Southern California environment news and trends

GM, Chevy Volt owners fire back at Gingrich over gun rack jab

James Rojas/KPCC

It has been a hard year for GM’s plug-in hybrid car, the Chevy Volt. Despite a popular commercial during Super Bowl XLVI, sales have been sluggish. It even took a hit by not making the American Council for an Energy-Efficient Economy’s top 12 “greenest” cars of the year in a recent poll.

Now the Volt is suffering the ultimate injustice of being used as a political punch line. During recent campaign stops in Georgia and Oklahoma, Newt Gingrich (who recently found himself stranded in West Hollywood) has bashed the Volt as an instrument of “cultural warfare” on his way to deriding the car because “you cannot put a gun rack on it.”

GM has had enough. News comes out of Detroit that the automaker launched a new blog today to fire back at the Republican candidate, albeit humorously.

“That's like saying 'You can't put training wheels on a Harley.' Actually, you can. But the real question is 'Why would you?' In both examples: It looks weird,” replied GM spokesman Selim Bingol, according to the Detroit News. “It doesn't work very well, and, there are better places for gun racks and training wheels — pickup trucks and little Schwinns, respectively.”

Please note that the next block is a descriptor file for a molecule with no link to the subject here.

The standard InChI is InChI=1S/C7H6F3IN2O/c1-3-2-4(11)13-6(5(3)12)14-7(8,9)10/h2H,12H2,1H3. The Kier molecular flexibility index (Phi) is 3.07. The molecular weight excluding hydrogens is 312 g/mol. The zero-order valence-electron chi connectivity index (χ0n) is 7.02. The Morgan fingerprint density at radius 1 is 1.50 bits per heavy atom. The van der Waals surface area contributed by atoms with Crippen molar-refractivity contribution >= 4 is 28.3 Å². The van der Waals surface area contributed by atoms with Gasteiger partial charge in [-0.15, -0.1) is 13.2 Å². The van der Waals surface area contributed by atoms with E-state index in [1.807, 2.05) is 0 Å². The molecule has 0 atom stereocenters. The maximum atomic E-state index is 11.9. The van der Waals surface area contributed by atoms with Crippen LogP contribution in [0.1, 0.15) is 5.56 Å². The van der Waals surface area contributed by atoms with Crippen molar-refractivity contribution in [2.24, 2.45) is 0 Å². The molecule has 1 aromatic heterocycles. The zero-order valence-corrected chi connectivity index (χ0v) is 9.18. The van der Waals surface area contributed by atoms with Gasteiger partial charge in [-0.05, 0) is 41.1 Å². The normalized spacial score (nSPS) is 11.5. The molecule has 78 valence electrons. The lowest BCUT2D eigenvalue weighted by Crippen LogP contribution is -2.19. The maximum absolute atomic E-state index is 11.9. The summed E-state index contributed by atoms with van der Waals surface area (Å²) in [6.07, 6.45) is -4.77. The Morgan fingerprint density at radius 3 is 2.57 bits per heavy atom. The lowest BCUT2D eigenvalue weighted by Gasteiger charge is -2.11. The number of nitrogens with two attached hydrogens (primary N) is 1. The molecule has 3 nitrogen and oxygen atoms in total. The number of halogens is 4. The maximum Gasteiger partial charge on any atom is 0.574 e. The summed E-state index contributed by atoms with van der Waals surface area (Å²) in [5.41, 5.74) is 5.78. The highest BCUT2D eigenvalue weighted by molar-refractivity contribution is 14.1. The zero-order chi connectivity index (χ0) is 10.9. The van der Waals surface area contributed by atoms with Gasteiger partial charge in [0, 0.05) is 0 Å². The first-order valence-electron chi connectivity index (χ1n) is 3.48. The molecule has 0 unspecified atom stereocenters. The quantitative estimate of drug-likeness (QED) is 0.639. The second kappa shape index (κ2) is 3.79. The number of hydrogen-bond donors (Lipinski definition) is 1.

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"An Inconsistent Truth" features Newt Gingrich (but probably not Gingrich's inconsistent global warming truth)

So I saw this trailer the other day for a new film from radio host Phil Valentine about global warming: An Inconsistent Truth.

The blurb from the film's site seems to indicate that a carbon conspiracy may be afoot: "Many people believe in man-made global warming but they don’t know why. This is one of the most important issues of our day yet the average American knows so very little about what’s really going on. Is that by design? Who stands to make billions off cap-and-trade legislation? Why do those who raise their voices the loudest lead the most wasteful lifestyles? Is carbon dioxide really a pollutant or is it a harmless gas that’s essential to life here on Earth?"

What's interesting to me is that Newt Gingrich is in the trailer. He says in a quick clip, "This has been a very effective opportunity to get your tax money to pay for his car company." (I can't find the comment in a Nexis search, but I'm going to make a clue-like guess that it was Mr. Gingrich outside a hearing about Tesla talking about Department of Energy grants.) The star of the film is this guy Phil Valentine. A guy named Shayne Edwards directed; he runs a digital media company in Tennessee that makes a lot of electronic press kits.. 

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